Georgetown Law Professor David Hyman Publishes New Book, Testifies Before Congress on the Costs of Health Care
July 5, 2018
About three-quarters of the way through medical school at the University of Chicago, Professor David Hyman decided he might like to be an attorney in addition to being a doctor. So he started — and finished — law school, also at the University of Chicago, and then went back and completed his medical degree.
“I’m easily bored,” he said, by way of explanation. “Most of the way through medical school, I decided I was interested in policy every bit as much as in clinical medicine. Going to law school seemed like good way to do health policy.”
And that’s exactly what he’s doing. A Georgetown Law professor since 2017, Hyman focuses on the regulation and financing of health care. On June 27, he testified before the U.S. Senate Committee on Health, Education, Labor & Pensions on how to reduce health care costs and why health care is so expensive in the United States.
He provided suggestions for how to resolve the problem of spiraling health care costs, from relying more heavily on first party payments to using prizes rather than patents to encourage drug innovation. He spells out those ideas in a new book — Overcharged: Why Americans Pay Too Much for Health Care, written with Charles Silver of the University of Texas Law School.
The book, published by the Cato Institute on July 3, is full of horror stories about surprise medical bills, outlandish charges and unnecessary treatments. Hyman connects these problems with the core incentives that drive our health care system: everyone perceives they are spending someone else’s money, and there are seemingly no limits on the amounts that providers are willing to charge.
“If we were trying to come up with a system that was expensive by design,” he said, “we’d be hard pressed to do a better job than the system we have.”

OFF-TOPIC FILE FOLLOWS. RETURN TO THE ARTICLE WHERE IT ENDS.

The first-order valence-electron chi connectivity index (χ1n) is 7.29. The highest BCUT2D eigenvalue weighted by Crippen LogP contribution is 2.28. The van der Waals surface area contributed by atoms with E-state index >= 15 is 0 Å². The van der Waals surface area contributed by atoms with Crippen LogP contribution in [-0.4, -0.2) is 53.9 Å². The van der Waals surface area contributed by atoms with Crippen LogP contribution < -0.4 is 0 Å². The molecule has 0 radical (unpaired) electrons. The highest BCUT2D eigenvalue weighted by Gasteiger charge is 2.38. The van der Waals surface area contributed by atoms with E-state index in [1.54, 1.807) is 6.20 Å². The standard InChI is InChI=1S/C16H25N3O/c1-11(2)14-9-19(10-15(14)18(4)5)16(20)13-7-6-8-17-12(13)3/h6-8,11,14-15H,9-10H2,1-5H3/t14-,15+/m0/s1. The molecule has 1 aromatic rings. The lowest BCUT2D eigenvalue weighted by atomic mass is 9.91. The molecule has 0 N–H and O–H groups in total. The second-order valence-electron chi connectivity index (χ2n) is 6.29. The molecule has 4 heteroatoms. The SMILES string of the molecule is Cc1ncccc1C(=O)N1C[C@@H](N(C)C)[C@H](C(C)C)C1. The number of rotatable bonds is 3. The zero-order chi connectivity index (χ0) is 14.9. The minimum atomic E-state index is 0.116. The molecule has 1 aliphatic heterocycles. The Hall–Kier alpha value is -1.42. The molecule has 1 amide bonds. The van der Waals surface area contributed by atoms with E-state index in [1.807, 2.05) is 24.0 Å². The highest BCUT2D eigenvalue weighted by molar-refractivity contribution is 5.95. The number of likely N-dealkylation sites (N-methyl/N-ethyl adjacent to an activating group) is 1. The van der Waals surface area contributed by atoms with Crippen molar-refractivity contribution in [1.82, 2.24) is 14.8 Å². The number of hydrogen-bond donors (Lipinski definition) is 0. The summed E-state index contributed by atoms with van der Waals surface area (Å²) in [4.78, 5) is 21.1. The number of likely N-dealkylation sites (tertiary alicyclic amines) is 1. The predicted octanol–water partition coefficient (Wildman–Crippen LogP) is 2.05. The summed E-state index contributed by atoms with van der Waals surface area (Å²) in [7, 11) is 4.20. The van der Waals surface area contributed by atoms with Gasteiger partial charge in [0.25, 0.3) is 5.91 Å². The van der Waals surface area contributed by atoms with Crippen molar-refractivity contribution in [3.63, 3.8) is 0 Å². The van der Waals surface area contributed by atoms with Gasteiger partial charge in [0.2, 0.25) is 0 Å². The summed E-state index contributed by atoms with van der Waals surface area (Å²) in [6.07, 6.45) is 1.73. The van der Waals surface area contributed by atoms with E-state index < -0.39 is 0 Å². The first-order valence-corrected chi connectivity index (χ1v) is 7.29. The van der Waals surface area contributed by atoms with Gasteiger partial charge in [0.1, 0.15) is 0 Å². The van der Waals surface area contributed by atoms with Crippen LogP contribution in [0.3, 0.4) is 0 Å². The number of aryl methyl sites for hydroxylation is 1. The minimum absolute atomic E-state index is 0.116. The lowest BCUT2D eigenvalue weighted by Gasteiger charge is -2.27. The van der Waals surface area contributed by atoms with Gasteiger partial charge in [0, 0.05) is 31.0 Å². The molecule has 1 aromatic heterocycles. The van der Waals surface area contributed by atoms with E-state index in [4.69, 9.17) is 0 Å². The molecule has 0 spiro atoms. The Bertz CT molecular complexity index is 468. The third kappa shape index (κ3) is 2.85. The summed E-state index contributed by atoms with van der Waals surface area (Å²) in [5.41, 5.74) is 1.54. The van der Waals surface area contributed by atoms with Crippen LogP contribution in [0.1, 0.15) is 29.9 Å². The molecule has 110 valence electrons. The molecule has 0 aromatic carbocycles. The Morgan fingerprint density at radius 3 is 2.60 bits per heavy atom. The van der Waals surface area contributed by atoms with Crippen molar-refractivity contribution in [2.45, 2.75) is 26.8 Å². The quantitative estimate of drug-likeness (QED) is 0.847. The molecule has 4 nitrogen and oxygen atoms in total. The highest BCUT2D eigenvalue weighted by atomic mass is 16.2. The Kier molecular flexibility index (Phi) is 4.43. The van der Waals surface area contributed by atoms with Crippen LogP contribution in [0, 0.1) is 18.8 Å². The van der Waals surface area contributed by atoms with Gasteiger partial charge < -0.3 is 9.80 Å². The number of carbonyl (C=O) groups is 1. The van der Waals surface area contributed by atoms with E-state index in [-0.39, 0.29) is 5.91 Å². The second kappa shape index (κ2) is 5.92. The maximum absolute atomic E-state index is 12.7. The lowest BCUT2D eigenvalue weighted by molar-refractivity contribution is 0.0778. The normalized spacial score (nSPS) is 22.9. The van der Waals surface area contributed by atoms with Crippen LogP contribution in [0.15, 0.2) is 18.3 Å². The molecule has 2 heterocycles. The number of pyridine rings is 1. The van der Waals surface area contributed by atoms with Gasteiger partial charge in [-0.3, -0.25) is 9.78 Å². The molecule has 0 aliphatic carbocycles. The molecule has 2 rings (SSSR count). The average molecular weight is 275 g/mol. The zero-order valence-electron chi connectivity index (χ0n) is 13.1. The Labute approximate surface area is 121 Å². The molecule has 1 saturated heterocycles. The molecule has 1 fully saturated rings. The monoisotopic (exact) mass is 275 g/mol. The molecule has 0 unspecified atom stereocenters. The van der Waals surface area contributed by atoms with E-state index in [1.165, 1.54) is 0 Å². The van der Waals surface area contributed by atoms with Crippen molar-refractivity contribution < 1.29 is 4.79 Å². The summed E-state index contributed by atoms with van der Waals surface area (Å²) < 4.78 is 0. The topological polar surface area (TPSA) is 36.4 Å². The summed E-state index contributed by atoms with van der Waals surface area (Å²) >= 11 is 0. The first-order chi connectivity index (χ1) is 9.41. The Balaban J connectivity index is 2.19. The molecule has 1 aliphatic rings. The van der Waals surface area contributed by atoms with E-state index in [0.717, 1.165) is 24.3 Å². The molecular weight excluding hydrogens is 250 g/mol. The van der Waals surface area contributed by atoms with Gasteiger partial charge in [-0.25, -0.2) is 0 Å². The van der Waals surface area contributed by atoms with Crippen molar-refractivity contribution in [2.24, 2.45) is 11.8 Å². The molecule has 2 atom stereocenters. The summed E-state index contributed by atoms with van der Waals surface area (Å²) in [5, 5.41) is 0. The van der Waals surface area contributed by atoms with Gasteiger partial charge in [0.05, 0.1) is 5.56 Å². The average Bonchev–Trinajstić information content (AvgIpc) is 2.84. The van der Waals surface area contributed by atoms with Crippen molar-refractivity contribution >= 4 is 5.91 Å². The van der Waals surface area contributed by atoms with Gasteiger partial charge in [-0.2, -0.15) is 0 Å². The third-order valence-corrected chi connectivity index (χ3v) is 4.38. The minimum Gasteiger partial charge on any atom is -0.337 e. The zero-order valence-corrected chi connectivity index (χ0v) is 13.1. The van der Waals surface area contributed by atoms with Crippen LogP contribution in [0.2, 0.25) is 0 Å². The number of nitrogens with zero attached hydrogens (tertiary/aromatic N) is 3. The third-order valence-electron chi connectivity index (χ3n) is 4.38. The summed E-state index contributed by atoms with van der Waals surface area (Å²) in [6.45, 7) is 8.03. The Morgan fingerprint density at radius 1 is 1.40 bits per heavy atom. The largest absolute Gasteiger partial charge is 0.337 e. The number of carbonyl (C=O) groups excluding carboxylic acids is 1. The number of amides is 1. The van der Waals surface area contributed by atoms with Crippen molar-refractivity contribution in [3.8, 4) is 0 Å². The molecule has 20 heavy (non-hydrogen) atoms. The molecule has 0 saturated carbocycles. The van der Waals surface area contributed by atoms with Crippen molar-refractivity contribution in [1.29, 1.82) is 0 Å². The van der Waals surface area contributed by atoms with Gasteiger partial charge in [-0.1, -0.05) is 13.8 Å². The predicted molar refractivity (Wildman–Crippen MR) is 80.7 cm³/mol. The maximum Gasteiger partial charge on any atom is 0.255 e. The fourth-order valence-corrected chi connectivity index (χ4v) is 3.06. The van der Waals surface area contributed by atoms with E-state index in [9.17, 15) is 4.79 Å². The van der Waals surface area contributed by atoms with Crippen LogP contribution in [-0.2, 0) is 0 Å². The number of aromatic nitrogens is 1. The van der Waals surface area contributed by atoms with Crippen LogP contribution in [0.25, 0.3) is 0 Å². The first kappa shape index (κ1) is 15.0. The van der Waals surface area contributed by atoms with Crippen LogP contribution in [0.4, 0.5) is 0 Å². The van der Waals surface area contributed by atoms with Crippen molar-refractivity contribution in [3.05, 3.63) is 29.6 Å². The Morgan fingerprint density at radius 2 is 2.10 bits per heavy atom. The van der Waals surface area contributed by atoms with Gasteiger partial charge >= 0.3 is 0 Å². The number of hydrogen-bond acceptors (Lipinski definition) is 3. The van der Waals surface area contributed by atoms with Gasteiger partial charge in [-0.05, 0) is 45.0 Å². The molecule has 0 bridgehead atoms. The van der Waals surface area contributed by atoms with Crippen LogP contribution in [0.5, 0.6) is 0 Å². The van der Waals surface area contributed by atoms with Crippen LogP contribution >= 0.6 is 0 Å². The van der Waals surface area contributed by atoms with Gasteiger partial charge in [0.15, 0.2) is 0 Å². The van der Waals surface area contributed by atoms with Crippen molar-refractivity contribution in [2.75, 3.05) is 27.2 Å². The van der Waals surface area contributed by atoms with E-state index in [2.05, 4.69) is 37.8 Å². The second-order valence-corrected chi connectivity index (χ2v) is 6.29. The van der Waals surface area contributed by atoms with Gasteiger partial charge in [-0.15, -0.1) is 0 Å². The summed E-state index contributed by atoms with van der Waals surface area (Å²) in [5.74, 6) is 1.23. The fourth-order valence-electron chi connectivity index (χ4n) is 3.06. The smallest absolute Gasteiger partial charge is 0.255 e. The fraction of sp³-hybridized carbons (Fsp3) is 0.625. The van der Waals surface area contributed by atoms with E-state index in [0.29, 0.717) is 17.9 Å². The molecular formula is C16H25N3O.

Lawrence O. Gostin, University Professor at the Law Center and a fellow health law expert, commended the selection of Hyman to speak before the Senate.
“I can think of no one who would be as wise and qualified to testify to the Senate on health care costs,” Gostin said. “What is beautiful and refreshing about David’s work is that it is informed by empirical evidence. He knows what works and what does not.”
Hyman is undaunted by the challenge of fixing the health care cost conundrum. “I’m fundamentally optimistic about things,” he said, “which is why I continue to work on them.”
After completing his medical degree in 1991, Hyman spent a few years at Mayer Brown in Chicago, then taught at the University of Maryland, Baltimore, and the University of Illinois. His interest in health policy never waned.
“I feel like the work I’ve been doing for quite a long time coincided with popular interest and concern,” he said. His research has led to papers such as “Let’s Make A Deal: Trading Malpractice Reform For Health Reform” and “Policy Limits, Payouts, and Blood Money: Medical Malpractice Settlements in the Shadow of Insurance.”
Best job in the world
Hyman will spend part of the summer preparing a new first-year elective on regulations and regulatory policy.
“Regulating sensibly and cost effectively is a hard thing to do,” he says. In the class, he’ll present case studies of regulatory successes and failures and cited an example of one that was, interestingly, both: the National Do Not Call Registry.
“It was spectacularly successful and then it stopped being successful. Why did it work and then why did it stop working?” Hyman asked, clearly interested in the puzzle. “It’s a great study of a regulatory fix that got gamed.”
He’ll also be teaching civil procedure — what he calls “the nuts and bolts of lawyering” — and a class on consumer protectionism, which involves some aspects of the health marketplace.
“It’s the best job in the world,” Hyman said, “because I get to spend my time working on interesting and important topics and teaching smart and highly motivated students.”